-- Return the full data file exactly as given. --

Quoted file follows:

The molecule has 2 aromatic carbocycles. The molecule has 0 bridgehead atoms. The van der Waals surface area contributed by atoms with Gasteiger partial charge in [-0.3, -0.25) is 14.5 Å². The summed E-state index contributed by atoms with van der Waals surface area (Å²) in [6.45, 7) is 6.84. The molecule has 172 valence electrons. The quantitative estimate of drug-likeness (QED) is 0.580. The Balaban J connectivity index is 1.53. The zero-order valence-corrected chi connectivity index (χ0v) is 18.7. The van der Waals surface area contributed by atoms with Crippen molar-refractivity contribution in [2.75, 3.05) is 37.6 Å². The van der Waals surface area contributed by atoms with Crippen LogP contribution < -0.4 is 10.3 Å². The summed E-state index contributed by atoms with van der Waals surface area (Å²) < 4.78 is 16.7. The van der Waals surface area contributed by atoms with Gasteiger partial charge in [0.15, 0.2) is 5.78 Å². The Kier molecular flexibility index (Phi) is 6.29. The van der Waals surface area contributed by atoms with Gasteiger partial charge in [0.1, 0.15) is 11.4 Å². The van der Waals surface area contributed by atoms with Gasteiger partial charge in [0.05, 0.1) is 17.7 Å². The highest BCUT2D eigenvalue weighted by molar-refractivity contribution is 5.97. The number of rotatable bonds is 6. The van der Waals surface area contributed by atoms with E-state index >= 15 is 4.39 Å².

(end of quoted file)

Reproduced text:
The molecule has 2 aromatic carbocycles. The molecule has 0 bridgehead atoms. The van der Waals surface area contributed by atoms with Gasteiger partial charge in [-0.3, -0.25) is 14.5 Å². The summed E-state index contributed by atoms with van der Waals surface area (Å²) in [6.45, 7) is 6.84. The molecule has 172 valence electrons. The quantitative estimate of drug-likeness (QED) is 0.580. The Balaban J connectivity index is 1.53. The zero-order valence-corrected chi connectivity index (χ0v) is 18.7. The van der Waals surface area contributed by atoms with Crippen molar-refractivity contribution in [2.75, 3.05) is 37.6 Å². The van der Waals surface area contributed by atoms with Crippen LogP contribution < -0.4 is 10.3 Å². The summed E-state index contributed by atoms with van der Waals surface area (Å²) < 4.78 is 16.7. The van der Waals surface area contributed by atoms with Gasteiger partial charge in [0.15, 0.2) is 5.78 Å². The Kier molecular flexibility index (Phi) is 6.29. The van der Waals surface area contributed by atoms with Gasteiger partial charge in [0.1, 0.15) is 11.4 Å². The van der Waals surface area contributed by atoms with Gasteiger partial charge in [0.05, 0.1) is 17.7 Å². The highest BCUT2D eigenvalue weighted by molar-refractivity contribution is 5.97. The number of rotatable bonds is 6. The van der Waals surface area contributed by atoms with E-state index >= 15 is 4.39 Å².